Terms of employment
Affected by Brexit?
When you hire staff you should provide them with their terms of employment in writing. You should ideally give them their terms of employment on or before the day they start working. In some EU countries (in this case, the 28 EU member states) you have between 1 week and 2 months after the first working day give your new employees their terms of employment.
Your staff contracts or equivalent written statements confirming working conditions – such as letters of commitment – must contain at least the following information, or give a reference to the relevant law:
- parties to the employment contract (employer and employee)
- place of work – if there is no fixed place of work, you should highlight that the employee will work in various locations and say where your business is registered
- title, grade, category of work or a job description/brief specification of tasks
- start date
- expected duration of the job if the contract is temporary
- number of days of paid annual holidays
- length of notice periods for you and the employee if one of you terminates the contract
- initial basic salary, frequency of payment, any other components of remuneration
- length of the normal working day or working week (working hours)
- rules of any collective agreements governing the employee's conditions of work, if appropriate
For annual holidays, length of notice periods, working time and remuneration, you can simply refer your employees to any relevant national/regional laws and administrative provisions.
Some EU countries apply simplified working schemes for staff employed for a maximum of 1 month or fewer than 8 hours per week.
Search below for more national information on simplified working schemes that might be available in your country:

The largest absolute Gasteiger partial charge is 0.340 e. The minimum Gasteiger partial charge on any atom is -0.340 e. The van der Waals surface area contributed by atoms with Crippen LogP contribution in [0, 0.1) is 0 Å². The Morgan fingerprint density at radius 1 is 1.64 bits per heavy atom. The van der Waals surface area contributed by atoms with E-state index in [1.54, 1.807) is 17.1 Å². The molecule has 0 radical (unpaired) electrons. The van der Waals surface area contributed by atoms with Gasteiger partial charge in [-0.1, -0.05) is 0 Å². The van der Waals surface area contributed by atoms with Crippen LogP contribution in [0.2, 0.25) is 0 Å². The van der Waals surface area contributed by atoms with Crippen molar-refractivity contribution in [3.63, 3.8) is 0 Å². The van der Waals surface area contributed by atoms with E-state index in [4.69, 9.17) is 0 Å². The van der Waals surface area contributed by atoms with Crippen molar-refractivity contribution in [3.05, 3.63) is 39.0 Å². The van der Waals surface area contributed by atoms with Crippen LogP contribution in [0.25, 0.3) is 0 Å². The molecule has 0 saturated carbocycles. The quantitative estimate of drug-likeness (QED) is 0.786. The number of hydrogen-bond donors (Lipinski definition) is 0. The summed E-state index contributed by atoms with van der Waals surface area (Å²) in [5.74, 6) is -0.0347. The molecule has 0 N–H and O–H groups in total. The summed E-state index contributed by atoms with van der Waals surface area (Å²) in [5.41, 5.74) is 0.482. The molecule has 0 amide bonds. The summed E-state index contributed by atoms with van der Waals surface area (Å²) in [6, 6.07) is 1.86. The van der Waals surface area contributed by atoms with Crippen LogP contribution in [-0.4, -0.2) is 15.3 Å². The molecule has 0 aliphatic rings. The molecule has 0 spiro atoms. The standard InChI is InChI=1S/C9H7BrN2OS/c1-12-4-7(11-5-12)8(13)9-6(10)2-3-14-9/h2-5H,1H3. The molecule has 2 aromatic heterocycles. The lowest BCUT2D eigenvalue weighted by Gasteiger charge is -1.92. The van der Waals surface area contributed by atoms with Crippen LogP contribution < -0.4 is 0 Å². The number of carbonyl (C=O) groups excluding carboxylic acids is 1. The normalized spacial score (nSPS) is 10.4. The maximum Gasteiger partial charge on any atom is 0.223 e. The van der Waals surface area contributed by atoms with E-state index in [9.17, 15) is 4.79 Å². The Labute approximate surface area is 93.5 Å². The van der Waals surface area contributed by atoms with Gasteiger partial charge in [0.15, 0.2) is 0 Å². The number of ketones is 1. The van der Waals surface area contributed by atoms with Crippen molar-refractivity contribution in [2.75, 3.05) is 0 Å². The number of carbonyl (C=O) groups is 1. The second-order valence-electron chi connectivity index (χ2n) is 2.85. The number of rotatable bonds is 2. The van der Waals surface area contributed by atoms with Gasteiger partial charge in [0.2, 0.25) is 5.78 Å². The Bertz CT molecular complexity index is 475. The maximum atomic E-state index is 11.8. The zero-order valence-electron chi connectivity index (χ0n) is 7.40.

* Information not yet available.
Still have questions?
Free movement of workers within the EU
As an employer, you have a right to hire staff from any EU country. You must give jobseekers from other EU countries the same treatment as applicants from your own country. You cannot impose discriminatory criteria - for example on the basis of nationality - during the recruitment phase. You also have to provide other EU nationals with the same working conditions (salary, paid annual leave, etc.) as you offer your own nationals. Jobseekers from an EU country do not need a work permit to work in another EU country.
You can ask job applicants from other EU countries to demonstrate the language skills needed for the job, but the level of language knowledge required must be reasonable for the post.
You can get help on recruiting across the EU from EURES - European jobs portal.
If your business is located in a border region, EURES can also advise how to deal administratively with any of your staff that commute from a neighbouring country.